• by clicking on the Demographics tab you can learn – in broad strokes – about the make up of the neighbourhood (age, gender, income etc)
  • under the Location tab you can find out how far away the property is from things you might be interested in like the University or a potential employer

You can use sites like Kijiji, craigslist and Padmapper to get an idea of how accommodation rental prices vary among neighbourhoods and what’s a good deal (though of course photos online tend to be notoriously flattering and give an inaccurate idea of dimensions, cleanliness etc).

Who (and what) to follow on social media

As you’ve probably figured out by now #YYJ is the hashtag to search on for all things Victoria(n). Other permutations include #YYJWorks (yeah, I know – good choice of a website URL on my part huh), #YYJjob(s), #YYJpoli, #YYJarts and #YYJtraffic. Here are some folks I suggest following – when you see who is interacting with them you’ll naturally expand your own list based on what interests you:

  • Janni Aragon – “Janni jan/eye Aragon is a feminist Political Scientist, BreatheNow co-founder, another wise Latina” – @janniaragon
  • SocialMediaGirl/Chel – “Embrace tech,SocMed,books,ppl,news(esp breaking),NGO’s,travel,science,& hundreds +! SM also=SlightlyMischievious 😉 Digri fan. “ – @SocMedGirlyyj
  • Yukari Peerless – “Connector.Writer.Entrepreneur. ANA Brand Ambassador. Go-to-gal for anything Japanese. Samurai Warrior Wife to@Markdavidson “ – @YukariP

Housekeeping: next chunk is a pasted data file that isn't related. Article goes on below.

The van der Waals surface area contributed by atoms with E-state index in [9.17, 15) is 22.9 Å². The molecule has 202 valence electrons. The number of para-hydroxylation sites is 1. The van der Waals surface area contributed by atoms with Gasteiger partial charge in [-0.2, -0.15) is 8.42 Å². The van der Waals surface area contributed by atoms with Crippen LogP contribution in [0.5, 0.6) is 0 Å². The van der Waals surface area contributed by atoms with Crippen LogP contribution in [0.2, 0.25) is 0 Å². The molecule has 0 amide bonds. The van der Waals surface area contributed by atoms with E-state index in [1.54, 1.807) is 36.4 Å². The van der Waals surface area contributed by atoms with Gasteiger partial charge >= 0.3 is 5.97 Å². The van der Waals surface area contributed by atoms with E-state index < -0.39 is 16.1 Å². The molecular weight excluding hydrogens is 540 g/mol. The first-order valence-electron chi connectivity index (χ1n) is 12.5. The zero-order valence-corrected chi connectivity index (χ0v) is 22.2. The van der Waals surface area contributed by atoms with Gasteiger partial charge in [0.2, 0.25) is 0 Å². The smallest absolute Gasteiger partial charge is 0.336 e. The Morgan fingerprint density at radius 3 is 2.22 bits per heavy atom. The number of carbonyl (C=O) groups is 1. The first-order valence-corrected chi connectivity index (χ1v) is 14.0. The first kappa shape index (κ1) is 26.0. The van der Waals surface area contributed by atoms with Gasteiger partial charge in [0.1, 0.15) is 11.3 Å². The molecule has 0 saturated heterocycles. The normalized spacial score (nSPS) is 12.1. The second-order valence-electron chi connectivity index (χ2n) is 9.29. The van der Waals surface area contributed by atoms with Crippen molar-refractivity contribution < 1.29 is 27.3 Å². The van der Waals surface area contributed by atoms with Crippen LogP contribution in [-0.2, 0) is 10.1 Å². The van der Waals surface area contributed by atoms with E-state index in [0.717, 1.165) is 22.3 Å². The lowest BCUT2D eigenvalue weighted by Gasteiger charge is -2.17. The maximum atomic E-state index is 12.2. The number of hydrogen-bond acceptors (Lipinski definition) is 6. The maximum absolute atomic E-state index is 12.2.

• Paul Holmes – “Technology Ambassador @SmartDolphinsIT, Co-Producer @SocMediaCamp, Podcaster @JohnPaulandMic, Speaker, Instructor @victoriactc, @GDgeek’s husband, and proud dad” – @tpholmes
  • Angela Rafuse – “Maritime girl in BC. Hotelier. Lover of cats, spa, teatime, dooryards. Random acts of kindness. Strategist. Dreamer. 4/5 sisters.” – @hotel_goddess
  • Dan Gunn – “As Executive Director of VIATeC, Dan is the community shepherd of Victoria, BC’s thriving $4B+ tech industry. “ – @danwgunn

Another great source of info (not sure where it belongs) is podcasts – you can find a number of ‘Victoria’ themed shows at 29er Radio (Lisa, Gene & Eric is particularly entertaining and worth listening to – Lisa is Lisa Helps who was elected Mayor in November 2014). Another good podcast that usually has lots of #YYJ content is the John, Paul and Mic show. And I honestly have no idea why both of these Victoria podcasts have similarly formatted names.